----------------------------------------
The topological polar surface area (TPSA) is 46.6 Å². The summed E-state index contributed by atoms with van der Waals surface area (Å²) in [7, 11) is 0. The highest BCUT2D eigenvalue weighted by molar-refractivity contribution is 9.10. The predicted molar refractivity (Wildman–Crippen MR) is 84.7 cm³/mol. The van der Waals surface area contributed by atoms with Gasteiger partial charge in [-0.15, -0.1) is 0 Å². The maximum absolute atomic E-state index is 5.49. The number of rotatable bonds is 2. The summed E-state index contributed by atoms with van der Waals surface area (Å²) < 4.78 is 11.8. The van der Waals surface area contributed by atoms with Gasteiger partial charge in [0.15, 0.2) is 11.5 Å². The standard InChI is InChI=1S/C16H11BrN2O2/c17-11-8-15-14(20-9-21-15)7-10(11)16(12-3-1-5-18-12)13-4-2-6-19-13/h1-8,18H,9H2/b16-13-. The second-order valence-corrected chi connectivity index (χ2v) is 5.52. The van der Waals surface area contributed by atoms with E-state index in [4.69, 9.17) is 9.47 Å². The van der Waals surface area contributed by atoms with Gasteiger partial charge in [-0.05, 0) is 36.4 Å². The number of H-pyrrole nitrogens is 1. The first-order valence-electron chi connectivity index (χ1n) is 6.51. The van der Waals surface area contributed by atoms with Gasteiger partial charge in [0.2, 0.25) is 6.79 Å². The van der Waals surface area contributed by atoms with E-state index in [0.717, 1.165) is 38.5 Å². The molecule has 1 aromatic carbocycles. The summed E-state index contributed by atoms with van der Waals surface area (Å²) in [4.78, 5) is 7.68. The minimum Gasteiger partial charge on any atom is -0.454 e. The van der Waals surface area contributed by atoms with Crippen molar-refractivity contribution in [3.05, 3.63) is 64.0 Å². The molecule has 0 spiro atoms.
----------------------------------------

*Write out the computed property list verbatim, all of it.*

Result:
The topological polar surface area (TPSA) is 46.6 Å². The summed E-state index contributed by atoms with van der Waals surface area (Å²) in [7, 11) is 0. The highest BCUT2D eigenvalue weighted by molar-refractivity contribution is 9.10. The predicted molar refractivity (Wildman–Crippen MR) is 84.7 cm³/mol. The van der Waals surface area contributed by atoms with Gasteiger partial charge in [-0.15, -0.1) is 0 Å². The maximum absolute atomic E-state index is 5.49. The number of rotatable bonds is 2. The summed E-state index contributed by atoms with van der Waals surface area (Å²) < 4.78 is 11.8. The van der Waals surface area contributed by atoms with Gasteiger partial charge in [0.15, 0.2) is 11.5 Å². The standard InChI is InChI=1S/C16H11BrN2O2/c17-11-8-15-14(20-9-21-15)7-10(11)16(12-3-1-5-18-12)13-4-2-6-19-13/h1-8,18H,9H2/b16-13-. The second-order valence-corrected chi connectivity index (χ2v) is 5.52. The van der Waals surface area contributed by atoms with E-state index in [4.69, 9.17) is 9.47 Å². The van der Waals surface area contributed by atoms with Gasteiger partial charge in [-0.05, 0) is 36.4 Å². The number of H-pyrrole nitrogens is 1. The first-order valence-electron chi connectivity index (χ1n) is 6.51. The van der Waals surface area contributed by atoms with Gasteiger partial charge in [0.2, 0.25) is 6.79 Å². The van der Waals surface area contributed by atoms with E-state index in [0.717, 1.165) is 38.5 Å². The molecule has 1 aromatic carbocycles. The summed E-state index contributed by atoms with van der Waals surface area (Å²) in [4.78, 5) is 7.68. The minimum Gasteiger partial charge on any atom is -0.454 e. The van der Waals surface area contributed by atoms with Crippen molar-refractivity contribution in [3.05, 3.63) is 64.0 Å². The molecule has 0 spiro atoms.